Day six - trading terms
THE world recession’ is the commonest excuse for economic failure that politicians use these days. And, who knows, in some cases it might even be justifiable.
To see how likely this is we are going to have to look more closely at international trade - at all the exports and the imports and the ‘balance of payments’ crises.
Your typewriter I see has ‘Made in Italy’ on the front. Not very patriotic.
Patriotism doesn’t enter into it. You might say I’m contributing to the growth in international trade - doing my bit as a world citizen. That’s according to the ethos of ‘free trade’ anyway. The theory as if we all specialise in making what we are good at and trade freely then the whole world will grow richer.
You can draw a parallel with what happens in your own home. Suppose you are the better cook and your partner is the better gardener you should both be better off if you do the cooking and he or she does the gardening.
I’m a terrible cook and a lousy gardener.
Maybe. But if your partner is a really superb gardener and only slightly better than you at cooking then it will still pay you if he or she sticks to the gardening. This assumes, of course, that you are permitted to enjoy the garden. If the benefits are not equally shared then the ‘division of labour’ is a much more questionable way of doing things.
International trade involves the same kind of specialisation. The rich countries are now good at making manufactured goods and the poor countries have the raw materials. But in this case, as we saw yesterday, the benefits have not been shared equally.
I’m still a bit unconvinced about this Italian typewriter. Don’t we make them as well?
Yes we do. My choice is purely a matter of taste. And my reasons for preferring a foreign typewriter may be very’ minor. But the problems such preferences cause can be very severe. If it happens too often you get a ‘balance of payments problem as imports greatly exceed exports.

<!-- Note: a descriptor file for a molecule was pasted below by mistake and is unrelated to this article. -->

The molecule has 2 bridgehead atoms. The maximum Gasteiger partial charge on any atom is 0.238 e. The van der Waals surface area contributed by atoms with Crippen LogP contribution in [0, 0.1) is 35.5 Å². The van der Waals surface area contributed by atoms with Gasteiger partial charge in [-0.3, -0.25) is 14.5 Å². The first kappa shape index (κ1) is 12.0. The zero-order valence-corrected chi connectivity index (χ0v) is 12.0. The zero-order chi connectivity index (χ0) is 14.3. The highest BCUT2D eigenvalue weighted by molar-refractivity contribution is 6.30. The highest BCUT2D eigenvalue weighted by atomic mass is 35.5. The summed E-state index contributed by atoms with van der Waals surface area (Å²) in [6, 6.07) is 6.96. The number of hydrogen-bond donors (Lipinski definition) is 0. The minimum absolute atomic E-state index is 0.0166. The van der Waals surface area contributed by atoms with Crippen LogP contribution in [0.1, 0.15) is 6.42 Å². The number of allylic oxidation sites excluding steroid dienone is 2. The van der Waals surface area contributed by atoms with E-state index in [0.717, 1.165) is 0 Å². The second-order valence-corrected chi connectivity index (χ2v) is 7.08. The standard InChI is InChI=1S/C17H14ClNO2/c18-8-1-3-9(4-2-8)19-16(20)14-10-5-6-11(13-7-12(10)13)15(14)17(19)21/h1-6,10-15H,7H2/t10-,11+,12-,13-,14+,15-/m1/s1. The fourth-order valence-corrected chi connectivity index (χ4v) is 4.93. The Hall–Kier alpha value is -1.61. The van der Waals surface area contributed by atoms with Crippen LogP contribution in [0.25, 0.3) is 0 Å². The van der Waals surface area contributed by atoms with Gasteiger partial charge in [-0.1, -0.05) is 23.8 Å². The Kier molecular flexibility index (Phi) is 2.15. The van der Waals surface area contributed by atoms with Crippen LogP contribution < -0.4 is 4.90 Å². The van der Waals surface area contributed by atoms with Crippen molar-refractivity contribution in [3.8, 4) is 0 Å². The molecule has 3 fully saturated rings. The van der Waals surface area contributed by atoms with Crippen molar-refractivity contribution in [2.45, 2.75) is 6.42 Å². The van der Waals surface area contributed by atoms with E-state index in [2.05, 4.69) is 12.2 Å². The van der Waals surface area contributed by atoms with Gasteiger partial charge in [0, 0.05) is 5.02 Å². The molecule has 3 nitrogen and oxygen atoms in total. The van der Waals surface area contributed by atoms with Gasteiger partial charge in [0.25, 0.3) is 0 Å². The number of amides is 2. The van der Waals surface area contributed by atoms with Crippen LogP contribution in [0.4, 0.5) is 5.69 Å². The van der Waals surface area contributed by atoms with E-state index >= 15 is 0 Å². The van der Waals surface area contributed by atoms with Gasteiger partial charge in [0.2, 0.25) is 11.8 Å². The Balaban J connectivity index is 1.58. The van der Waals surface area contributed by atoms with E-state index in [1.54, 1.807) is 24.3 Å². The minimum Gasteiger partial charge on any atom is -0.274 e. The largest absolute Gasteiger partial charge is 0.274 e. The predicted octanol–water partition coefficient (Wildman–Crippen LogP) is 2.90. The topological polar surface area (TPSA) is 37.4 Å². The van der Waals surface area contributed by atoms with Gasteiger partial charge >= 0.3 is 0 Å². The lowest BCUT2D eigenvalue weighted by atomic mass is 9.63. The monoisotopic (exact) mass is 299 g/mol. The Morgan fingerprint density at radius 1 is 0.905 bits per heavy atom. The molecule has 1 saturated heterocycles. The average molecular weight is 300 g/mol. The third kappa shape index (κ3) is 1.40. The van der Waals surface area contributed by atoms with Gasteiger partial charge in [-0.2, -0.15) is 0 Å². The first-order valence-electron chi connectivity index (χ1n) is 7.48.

Alarm bells start to ring at this point because there will be a leakage of spending out of the home economy and into the Italian one. This will bring the dreaded multiplier into play - much as it did when money leaked into the banks, as we saw on page 15 - and the entire national income can drop as a result.
But the buying and selling of goods is not the only thing which affects our balance of payments. When we buy the services of people in other countries - staying in their hotels for example - this purchase counts as an ‘invisible’ import. And when we build a factory abroad or place money in a foreign bank account we are diverting capital from our home economy.
Sounds terrible - how can we stop it?
Don’t worry. There is a kind of natural control over such dealings because of the foreign exchange market. To do any business in another country you usually need to buy some of their currency. And it can become discouragingly expensive.
Because of the huge volume of international transactions there are dealers buying and selling currencies the whole time. And the exchange rates between them move on the basis of supply and demand. When Australia, say, wants to buy cars from Japan she must do so with yen. So she must sell Australian dollars to buy yen. When Japan wants to buy grain from Australia she must sell yen and buy dollars. If Australia consistently imports more than she exports, and has a ‘balance of payments deficits there will be an excess of Australian dollars on the foreign exchange markets and this will tend to push the exchange rate down.
But think what happens then if the value of the Australian dollar does fall. This will increase the price of goods imported to Australia - and will make Australia’s exports cheaper and easier to sell. The change in the exchange rate will in itself tend to right the imbalance in trade. So you might think that the whole system would look after itself. Unfortunately it’s not as simple as that.
I didn’t think it would do.
The problem is that the exchange rate can also move up and down in a way which has nothing to do with the balance of payments. This is because there is also speculation in currencies as people buy and sell them according to the way they think the exchange rate will move in the future.